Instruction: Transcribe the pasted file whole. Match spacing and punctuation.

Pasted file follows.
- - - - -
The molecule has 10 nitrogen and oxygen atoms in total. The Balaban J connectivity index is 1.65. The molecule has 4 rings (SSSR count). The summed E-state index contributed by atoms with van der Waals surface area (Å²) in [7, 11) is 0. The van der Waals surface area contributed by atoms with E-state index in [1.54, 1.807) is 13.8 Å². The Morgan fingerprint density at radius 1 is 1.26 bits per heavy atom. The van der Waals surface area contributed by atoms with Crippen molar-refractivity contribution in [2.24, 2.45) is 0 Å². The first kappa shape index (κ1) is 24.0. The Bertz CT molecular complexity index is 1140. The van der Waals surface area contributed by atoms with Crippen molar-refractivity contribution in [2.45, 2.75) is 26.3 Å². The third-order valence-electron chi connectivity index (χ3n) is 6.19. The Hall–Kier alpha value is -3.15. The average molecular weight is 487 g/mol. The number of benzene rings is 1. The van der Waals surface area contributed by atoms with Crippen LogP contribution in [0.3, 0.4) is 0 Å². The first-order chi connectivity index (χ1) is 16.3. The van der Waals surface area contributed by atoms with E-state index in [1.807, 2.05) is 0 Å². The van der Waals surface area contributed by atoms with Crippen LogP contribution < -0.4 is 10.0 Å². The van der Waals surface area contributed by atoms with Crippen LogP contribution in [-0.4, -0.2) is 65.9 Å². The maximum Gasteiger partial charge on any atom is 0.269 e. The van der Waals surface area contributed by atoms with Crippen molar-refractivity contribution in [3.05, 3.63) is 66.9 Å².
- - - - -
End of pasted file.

The molecule has 10 nitrogen and oxygen atoms in total. The Balaban J connectivity index is 1.65. The molecule has 4 rings (SSSR count). The summed E-state index contributed by atoms with van der Waals surface area (Å²) in [7, 11) is 0. The van der Waals surface area contributed by atoms with E-state index in [1.54, 1.807) is 13.8 Å². The Morgan fingerprint density at radius 1 is 1.26 bits per heavy atom. The van der Waals surface area contributed by atoms with Crippen molar-refractivity contribution in [2.24, 2.45) is 0 Å². The first kappa shape index (κ1) is 24.0. The Bertz CT molecular complexity index is 1140. The van der Waals surface area contributed by atoms with Crippen molar-refractivity contribution in [2.45, 2.75) is 26.3 Å². The third-order valence-electron chi connectivity index (χ3n) is 6.19. The Hall–Kier alpha value is -3.15. The average molecular weight is 487 g/mol. The number of benzene rings is 1. The van der Waals surface area contributed by atoms with Crippen LogP contribution in [0.3, 0.4) is 0 Å². The first-order chi connectivity index (χ1) is 16.3. The van der Waals surface area contributed by atoms with E-state index in [1.807, 2.05) is 0 Å². The van der Waals surface area contributed by atoms with Crippen LogP contribution < -0.4 is 10.0 Å². The van der Waals surface area contributed by atoms with Crippen LogP contribution in [-0.4, -0.2) is 65.9 Å². The maximum Gasteiger partial charge on any atom is 0.269 e. The van der Waals surface area contributed by atoms with Crippen molar-refractivity contribution in [3.05, 3.63) is 66.9 Å².